Lincoln’s Code: The Laws of War in American History

 
John Fabian Witt. Lincoln’s Code: The Laws of War in American History. New York, Simon & Schuster, 512pp., 2012, $32.
 
The press release for this book accurately summarizes its theme: “Yale Law professor John Fabian Witt masterfully charts the alternatively troubled and triumphant course of the development of the laws of war in America from the Founding to the cataclysm of the Civil War and on to the dawn of the modern era.” This period roughly translates from the French and Indian Wars to World War I, a period of about 150 years.

Witt teaches at both Yale Law School and its history department. He has written two previous books: Patriots and Cosmopolitans: Hidden Histories of American Law and The Accidental Republic: Crippled Workingmen, Destitute Widows, and the Remaking of American Law (he apparently likes long titles!).

Contrary to expectations, the book is not a legal dissertation, nor is it replete with legal terminology, Latin phrases and other mumbo jumbo. It is written in such a manner as to appeal to the lay reader. It traces attempts over the years to formulate some rules of “civilized warfare” (an oxymoron, if ever there was one!) that could be accepted, at least in theory, by warring parties. The writers who proposed such rules were generally European intellectuals and educators, rather than military men or politicians. The need for such guidelines was perhaps a reflection of competing nation-states vying for power and colonial possessions.

The rules were sometimes issued in book form or were incorporated into provisions of treaties. To a certain degree, they were “unwritten” and considered part of the common law that civilized nations came to expect. There were topics that needed addressing, such as the treatment of prisoners, protocols of flags of truce and terms of surrender, naval blockades, neutral shipping with or without contraband cargoes, guerrilla warfare, military tribunals versus civilian courts, protection of private property, status of non-combatants, foraging, executions of prisoners, unnecessary cruelty, permitted retaliation for perceived abuses of the rules of war, privateering, paroles and prisoner exchanges, etc. There was also the question of warfare with uncivilized people who acted by their own rules and customs, if any. Other overriding issues included the permissibility of excessive force as a humane measure to shorten conflicts, and how the perceived justice of ones cause impacts behavior or whether conflicts should be “no fault” with neither a right or a wrong side.

The “hero” of the book is Francis Lieber who, at the behest of Abraham Lincoln and General Halleck wrote a guidebook of rules for armies in the field which received wide distribution and came to be known as “General Orders No. 100″ or “The Old One Hundred”. This was, according to Witt, “Lincoln’s Code”. It had a great influence and has been accepted by practically all of the Western powers since its publication, with periodic revisions reflecting new realities. During the Civil War, it contained various clauses related to slavery, such as the rights of slave-holders, use of slaves by Union forces, blacks in the military, etc. The book, as stated, covers the wide-ranging history of the rules of war, dealing with each conflict in our history (a seeming endless continuum). Accordingly, it is not wall-to-wall Lincoln, though Lieber’s code is the thread that holds everything together. However, given that Lincoln’s entire presidency was pre-occupied with the Civil War and the extirpation of slavery, a great deal of the text deals with that period. All the major cases and issues are dealt with, including the trial of Confederate privateers on the charge of piracy, the suspension of habeas corpus, military necessity and the Emancipation Proclamation, the extensive use of military trials, the Trent Affair, the arrest and trial of Vallandigham, the trial and execution of Captain Wirz, the problem of guerrilla combatants (Milligan), the Mankato uprising, the propriety of the military tribunal that tried the assassination conspirators, etc. It is thoroughly covered, although we think the questions attending the crimes of John Brown were given short shrift and merited a much deeper treatment. But, that said, there is a good deal of material that will interest the Lincoln buff.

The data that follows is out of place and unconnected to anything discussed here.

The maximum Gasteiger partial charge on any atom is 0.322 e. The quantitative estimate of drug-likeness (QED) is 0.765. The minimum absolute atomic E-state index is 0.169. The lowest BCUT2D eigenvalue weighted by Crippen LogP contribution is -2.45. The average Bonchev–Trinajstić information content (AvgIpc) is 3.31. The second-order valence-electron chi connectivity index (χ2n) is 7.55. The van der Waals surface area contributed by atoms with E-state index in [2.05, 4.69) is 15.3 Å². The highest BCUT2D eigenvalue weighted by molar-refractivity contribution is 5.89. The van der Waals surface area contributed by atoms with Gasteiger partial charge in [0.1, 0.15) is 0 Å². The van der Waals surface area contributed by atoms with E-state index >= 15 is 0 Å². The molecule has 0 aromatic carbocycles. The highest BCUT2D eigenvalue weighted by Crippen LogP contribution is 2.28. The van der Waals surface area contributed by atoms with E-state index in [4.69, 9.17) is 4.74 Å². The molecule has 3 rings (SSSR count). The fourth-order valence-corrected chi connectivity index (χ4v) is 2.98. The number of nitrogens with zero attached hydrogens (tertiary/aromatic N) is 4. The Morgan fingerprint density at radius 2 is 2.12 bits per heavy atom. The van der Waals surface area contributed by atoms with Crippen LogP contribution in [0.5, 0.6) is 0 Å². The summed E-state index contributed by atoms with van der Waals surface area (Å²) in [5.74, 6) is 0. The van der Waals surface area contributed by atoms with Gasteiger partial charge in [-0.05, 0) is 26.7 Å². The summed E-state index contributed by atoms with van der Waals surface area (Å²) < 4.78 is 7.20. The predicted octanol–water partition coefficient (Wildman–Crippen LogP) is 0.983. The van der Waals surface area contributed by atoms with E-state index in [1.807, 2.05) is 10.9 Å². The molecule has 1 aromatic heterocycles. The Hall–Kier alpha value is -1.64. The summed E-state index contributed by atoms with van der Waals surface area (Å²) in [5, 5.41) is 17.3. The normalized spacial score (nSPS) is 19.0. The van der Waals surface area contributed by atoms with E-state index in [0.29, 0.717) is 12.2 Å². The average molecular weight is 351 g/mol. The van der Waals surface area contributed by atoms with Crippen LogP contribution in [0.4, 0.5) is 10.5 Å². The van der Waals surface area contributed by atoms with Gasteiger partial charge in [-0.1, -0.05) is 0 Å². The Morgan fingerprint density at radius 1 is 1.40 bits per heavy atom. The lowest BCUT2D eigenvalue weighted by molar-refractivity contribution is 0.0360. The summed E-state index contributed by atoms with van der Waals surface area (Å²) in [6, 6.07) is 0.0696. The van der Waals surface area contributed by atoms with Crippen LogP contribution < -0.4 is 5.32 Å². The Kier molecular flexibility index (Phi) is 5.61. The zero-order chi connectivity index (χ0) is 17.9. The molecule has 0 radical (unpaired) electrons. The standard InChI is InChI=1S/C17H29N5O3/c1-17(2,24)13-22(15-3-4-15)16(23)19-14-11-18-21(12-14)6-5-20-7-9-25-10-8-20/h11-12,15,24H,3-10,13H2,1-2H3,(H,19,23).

The writing is good, although the author overuses the words “excoriated” and “spluttered”. He should have substituted some synonyms. However, please don’t think we are being overly critical of the author to the point that we are agitated and have trouble verbally expressing our displeasure.

In conclusion, this is an interesting work that deals in a thoughtful and insightful way with some key issues related to the Lincoln presidency. In covering the wide range of our history, largely through its military conflicts and personalities, it also manages to illuminate the American national character.

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